— The period which began in the middle of the nineteenth century, in which the city seemed to come out of nowhere, the period which made it a central location in terms of ideas and cultures – that phase had come to an end by the late ’70s. Having visited the city in the ’60s and ’70s impacted me in a big way. It made me seek out the city in the other places I encountered. It made me understand what it was that most excited me about cities, which wasn’t to do with big buildings and shopping malls; it was a completely different things that was exciting about cities – the ability to move from neighbourhood to neighbourhood and feel as if one were travelling from country to country. That sense of foreignness in unexpected places within the city itself. I think all of that was coming to an end by the late ’70s.

 

After 1989 I began to spend more time in Calcutta when I would go back there from England. I noticed the city was at a low ebb culturally and morally, and I’m still making sense of that. By the time I moved there in 1999 I knew enough about the city to know I was an outsider there and would always be. The middle class that still lived there had remained. They were a closed circle. They spoke to each other in a code language comprising anecdotes to do with memories and if you didn’t know that code you remained on the outside. I could see I would remain on the outside. I was kind of disengaged with it for that reason and also because it had ceased to be the city that excited me in the ’60s and ’70s. Then I began to see that these people might be worth looking at in terms of them being the milieu where I lived for most of the year. I began to see that my being there might also be a story worth exploring.

Q

The White Review

— You write in a multiplicity of forms, from fiction to non-fiction and critical essays. Could you describe the appeal of these differing genres?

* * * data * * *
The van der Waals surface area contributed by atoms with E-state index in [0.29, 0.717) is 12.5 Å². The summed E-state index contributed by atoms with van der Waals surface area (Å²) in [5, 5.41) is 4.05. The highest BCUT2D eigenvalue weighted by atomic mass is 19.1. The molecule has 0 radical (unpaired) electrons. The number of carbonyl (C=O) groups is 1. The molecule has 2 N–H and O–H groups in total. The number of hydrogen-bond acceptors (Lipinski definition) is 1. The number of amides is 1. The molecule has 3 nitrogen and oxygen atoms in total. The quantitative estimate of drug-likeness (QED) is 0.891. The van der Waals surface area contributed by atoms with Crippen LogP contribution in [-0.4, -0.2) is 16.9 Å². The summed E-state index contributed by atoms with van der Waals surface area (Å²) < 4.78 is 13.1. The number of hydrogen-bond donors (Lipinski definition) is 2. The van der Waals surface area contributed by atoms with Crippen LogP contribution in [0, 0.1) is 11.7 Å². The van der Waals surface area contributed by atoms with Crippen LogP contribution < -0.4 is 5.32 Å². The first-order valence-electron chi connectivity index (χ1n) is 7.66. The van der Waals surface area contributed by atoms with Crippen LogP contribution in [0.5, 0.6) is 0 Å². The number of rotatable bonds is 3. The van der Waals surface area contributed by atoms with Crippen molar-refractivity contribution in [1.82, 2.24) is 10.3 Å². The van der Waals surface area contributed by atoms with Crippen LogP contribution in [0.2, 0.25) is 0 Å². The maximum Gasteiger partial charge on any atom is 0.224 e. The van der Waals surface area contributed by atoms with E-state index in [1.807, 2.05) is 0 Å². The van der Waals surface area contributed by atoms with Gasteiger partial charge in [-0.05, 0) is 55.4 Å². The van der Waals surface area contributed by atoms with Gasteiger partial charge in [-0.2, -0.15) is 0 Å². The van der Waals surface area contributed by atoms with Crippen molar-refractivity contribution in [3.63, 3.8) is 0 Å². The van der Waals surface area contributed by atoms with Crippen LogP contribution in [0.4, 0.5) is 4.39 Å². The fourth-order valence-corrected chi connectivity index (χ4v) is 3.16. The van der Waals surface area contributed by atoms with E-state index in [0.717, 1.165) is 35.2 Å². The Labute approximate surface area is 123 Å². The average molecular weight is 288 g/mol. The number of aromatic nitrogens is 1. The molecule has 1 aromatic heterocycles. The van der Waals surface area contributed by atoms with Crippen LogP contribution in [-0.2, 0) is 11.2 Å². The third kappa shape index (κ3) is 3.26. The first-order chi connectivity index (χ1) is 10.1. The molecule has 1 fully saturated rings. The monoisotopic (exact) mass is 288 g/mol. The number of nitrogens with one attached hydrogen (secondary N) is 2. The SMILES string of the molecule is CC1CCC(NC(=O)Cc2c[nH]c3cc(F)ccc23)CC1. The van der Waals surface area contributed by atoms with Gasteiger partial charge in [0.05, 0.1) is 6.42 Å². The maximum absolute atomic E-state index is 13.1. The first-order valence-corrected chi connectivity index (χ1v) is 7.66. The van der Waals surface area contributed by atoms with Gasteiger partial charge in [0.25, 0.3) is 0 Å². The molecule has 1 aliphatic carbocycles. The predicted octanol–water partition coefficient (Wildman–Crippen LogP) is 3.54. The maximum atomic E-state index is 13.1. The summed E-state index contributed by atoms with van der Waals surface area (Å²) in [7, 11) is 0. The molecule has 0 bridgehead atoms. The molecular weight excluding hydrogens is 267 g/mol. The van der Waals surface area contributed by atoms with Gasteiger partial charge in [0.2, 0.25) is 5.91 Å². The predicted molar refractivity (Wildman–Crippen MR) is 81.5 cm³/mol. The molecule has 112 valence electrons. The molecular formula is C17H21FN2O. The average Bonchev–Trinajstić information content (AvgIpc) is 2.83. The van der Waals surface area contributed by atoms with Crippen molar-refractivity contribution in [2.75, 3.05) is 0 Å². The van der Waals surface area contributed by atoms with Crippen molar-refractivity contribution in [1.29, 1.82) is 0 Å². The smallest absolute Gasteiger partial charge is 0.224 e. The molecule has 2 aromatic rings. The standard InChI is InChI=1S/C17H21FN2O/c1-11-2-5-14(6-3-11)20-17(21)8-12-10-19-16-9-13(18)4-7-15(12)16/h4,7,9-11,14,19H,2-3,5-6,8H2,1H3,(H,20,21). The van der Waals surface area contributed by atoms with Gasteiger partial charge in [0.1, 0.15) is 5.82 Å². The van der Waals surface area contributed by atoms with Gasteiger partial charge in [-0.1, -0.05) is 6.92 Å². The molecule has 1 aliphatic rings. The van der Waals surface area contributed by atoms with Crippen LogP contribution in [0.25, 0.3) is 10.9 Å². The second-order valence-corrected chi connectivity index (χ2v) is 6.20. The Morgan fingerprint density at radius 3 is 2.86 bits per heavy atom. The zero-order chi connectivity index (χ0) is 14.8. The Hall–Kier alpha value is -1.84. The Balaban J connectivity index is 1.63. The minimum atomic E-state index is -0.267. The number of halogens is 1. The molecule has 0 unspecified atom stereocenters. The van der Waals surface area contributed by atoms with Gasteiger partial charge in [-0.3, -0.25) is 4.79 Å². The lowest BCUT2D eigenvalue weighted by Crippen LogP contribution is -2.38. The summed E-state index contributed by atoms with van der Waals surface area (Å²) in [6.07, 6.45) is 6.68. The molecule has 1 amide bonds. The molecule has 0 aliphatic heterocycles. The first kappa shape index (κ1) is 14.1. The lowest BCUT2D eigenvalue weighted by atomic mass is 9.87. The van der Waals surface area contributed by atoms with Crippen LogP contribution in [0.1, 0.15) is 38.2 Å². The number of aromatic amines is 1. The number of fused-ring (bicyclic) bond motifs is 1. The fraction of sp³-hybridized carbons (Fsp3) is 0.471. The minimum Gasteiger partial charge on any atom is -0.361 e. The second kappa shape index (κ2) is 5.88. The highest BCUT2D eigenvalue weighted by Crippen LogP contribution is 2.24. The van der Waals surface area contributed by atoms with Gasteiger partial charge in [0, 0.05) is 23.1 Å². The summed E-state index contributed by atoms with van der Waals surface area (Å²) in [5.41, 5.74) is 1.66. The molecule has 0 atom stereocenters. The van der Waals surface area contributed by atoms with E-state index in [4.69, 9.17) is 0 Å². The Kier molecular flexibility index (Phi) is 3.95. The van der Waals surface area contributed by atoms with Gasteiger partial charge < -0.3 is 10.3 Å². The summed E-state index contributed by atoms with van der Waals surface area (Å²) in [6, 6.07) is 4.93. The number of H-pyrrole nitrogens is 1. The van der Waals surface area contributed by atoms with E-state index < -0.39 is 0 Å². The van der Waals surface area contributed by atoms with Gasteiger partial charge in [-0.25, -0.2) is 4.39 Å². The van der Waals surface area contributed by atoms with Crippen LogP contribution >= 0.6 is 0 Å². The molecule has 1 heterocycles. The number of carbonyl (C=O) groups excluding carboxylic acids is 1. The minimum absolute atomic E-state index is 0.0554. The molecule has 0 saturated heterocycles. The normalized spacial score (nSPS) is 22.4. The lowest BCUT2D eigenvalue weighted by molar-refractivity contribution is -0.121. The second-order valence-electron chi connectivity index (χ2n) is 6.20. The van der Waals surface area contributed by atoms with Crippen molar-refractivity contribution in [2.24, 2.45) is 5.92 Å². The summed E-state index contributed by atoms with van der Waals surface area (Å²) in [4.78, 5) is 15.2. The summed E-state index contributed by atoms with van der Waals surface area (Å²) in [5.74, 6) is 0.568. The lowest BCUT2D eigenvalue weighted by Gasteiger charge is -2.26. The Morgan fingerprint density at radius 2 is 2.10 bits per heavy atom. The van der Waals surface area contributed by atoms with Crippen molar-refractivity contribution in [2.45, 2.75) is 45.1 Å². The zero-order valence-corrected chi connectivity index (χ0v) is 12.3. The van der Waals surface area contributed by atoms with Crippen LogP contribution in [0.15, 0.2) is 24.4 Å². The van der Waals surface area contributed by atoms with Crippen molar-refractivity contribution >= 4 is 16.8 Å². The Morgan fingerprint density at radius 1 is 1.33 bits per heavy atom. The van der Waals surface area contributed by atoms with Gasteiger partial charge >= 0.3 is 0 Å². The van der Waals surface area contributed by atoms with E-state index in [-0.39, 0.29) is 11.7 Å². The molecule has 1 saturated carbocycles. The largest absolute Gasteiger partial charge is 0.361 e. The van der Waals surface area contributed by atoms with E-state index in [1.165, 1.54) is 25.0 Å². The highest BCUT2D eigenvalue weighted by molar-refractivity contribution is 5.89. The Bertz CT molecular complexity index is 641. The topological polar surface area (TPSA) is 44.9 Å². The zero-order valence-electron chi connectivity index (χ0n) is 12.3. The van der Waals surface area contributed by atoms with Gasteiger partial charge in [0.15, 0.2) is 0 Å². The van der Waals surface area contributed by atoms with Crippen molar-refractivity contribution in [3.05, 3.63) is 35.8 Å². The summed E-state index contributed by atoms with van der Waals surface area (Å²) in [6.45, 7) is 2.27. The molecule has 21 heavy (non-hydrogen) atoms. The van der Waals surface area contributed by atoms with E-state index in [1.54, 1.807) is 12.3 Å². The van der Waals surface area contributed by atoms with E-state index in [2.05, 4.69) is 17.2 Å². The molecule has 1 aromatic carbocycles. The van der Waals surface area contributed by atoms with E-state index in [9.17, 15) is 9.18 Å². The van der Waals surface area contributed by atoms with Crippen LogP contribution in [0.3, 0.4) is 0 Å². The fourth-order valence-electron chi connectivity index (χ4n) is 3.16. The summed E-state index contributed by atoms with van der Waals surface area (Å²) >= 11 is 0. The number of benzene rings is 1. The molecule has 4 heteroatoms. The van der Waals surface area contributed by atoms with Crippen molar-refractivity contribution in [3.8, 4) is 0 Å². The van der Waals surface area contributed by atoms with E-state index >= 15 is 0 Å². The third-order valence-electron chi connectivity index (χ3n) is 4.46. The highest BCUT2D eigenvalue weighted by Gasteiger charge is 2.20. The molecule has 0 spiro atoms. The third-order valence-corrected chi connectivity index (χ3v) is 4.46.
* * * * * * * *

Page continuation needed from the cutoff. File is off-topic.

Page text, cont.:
A

Amit Chaudhuri

— I did a DPhil in English. I abandoned scholarly writing and went in for the critical essay because it allowed me to bring myself in to the writing in a way that the scholarly essay doesn’t allow you to do. In the scholarly essay you have to pretend that you as the self that requires caffeine at a certain moment cannot speak about need when you’re talking about, let’s say, W. B. Yeats. But in the kind of essay I like doing, I can speak about my need for caffeine and lead from that to W. B. Yeats and this is the kind of mode I explored in this book.

 

I was not going to write a kind of conventional non-fictional book; the word ‘non-fiction’ has all kinds of conventional resonances. I was not going to write a chapter on the health service in Calcutta, a chapter on the history, a chapter on the politics; I was instead going to allow one thing to unexpectedly lead to the other. And I would be there in it. And me being there in it would allow me to map these kinds of thoughts, leading from one thing to another. Even if that led me from Norwich, where I live in the UK, and then back to Calcutta again. So that was the mode of non-fiction I chose and for me, it’s a great pleasure to write in that way. Anyway, in my fiction I’ve always explored the edges of what is conventionally called fiction, because I don’t believe in the nineteenth-century novel. It’s a wonderful thing but it’s not for me.

Q

The White Review

— Could you explain more about your exploration of boundaries and the boundaries between genres?